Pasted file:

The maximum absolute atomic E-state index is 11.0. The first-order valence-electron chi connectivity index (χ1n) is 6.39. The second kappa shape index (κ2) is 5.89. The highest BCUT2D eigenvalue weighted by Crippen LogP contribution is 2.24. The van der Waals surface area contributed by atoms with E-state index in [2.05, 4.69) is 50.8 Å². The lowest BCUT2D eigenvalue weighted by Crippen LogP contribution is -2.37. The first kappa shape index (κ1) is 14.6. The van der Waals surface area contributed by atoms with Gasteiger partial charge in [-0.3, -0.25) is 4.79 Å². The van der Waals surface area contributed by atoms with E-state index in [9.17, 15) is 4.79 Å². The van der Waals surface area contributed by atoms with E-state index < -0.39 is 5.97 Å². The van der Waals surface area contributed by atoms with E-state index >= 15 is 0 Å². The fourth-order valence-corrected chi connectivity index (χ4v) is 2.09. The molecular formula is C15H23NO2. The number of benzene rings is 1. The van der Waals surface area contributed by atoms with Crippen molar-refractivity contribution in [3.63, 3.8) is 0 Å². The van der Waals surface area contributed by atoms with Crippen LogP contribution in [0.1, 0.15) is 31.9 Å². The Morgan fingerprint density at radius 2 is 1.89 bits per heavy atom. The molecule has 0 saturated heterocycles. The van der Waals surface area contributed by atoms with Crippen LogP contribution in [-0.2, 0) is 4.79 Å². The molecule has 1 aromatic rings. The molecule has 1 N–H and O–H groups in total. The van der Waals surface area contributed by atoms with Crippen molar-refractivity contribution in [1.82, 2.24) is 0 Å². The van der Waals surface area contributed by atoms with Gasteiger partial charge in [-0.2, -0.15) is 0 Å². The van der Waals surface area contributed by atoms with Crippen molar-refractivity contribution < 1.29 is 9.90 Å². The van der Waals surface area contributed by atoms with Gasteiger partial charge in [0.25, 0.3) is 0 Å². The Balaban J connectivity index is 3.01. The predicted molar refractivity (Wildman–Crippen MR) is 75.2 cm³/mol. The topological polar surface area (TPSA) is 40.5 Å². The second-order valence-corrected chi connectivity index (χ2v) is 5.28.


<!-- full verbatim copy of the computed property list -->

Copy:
The maximum absolute atomic E-state index is 11.0. The first-order valence-electron chi connectivity index (χ1n) is 6.39. The second kappa shape index (κ2) is 5.89. The highest BCUT2D eigenvalue weighted by Crippen LogP contribution is 2.24. The van der Waals surface area contributed by atoms with E-state index in [2.05, 4.69) is 50.8 Å². The lowest BCUT2D eigenvalue weighted by Crippen LogP contribution is -2.37. The first kappa shape index (κ1) is 14.6. The van der Waals surface area contributed by atoms with Gasteiger partial charge in [-0.3, -0.25) is 4.79 Å². The van der Waals surface area contributed by atoms with E-state index in [9.17, 15) is 4.79 Å². The van der Waals surface area contributed by atoms with E-state index < -0.39 is 5.97 Å². The van der Waals surface area contributed by atoms with E-state index >= 15 is 0 Å². The fourth-order valence-corrected chi connectivity index (χ4v) is 2.09. The molecular formula is C15H23NO2. The number of benzene rings is 1. The van der Waals surface area contributed by atoms with Crippen molar-refractivity contribution in [3.63, 3.8) is 0 Å². The van der Waals surface area contributed by atoms with Crippen LogP contribution in [0.1, 0.15) is 31.9 Å². The Morgan fingerprint density at radius 2 is 1.89 bits per heavy atom. The molecule has 0 saturated heterocycles. The van der Waals surface area contributed by atoms with Crippen LogP contribution in [-0.2, 0) is 4.79 Å². The molecule has 1 aromatic rings. The molecule has 1 N–H and O–H groups in total. The van der Waals surface area contributed by atoms with Crippen molar-refractivity contribution in [1.82, 2.24) is 0 Å². The van der Waals surface area contributed by atoms with Gasteiger partial charge in [-0.2, -0.15) is 0 Å². The van der Waals surface area contributed by atoms with Crippen molar-refractivity contribution < 1.29 is 9.90 Å². The van der Waals surface area contributed by atoms with Gasteiger partial charge in [0.25, 0.3) is 0 Å². The Balaban J connectivity index is 3.01. The predicted molar refractivity (Wildman–Crippen MR) is 75.2 cm³/mol. The topological polar surface area (TPSA) is 40.5 Å². The second-order valence-corrected chi connectivity index (χ2v) is 5.28.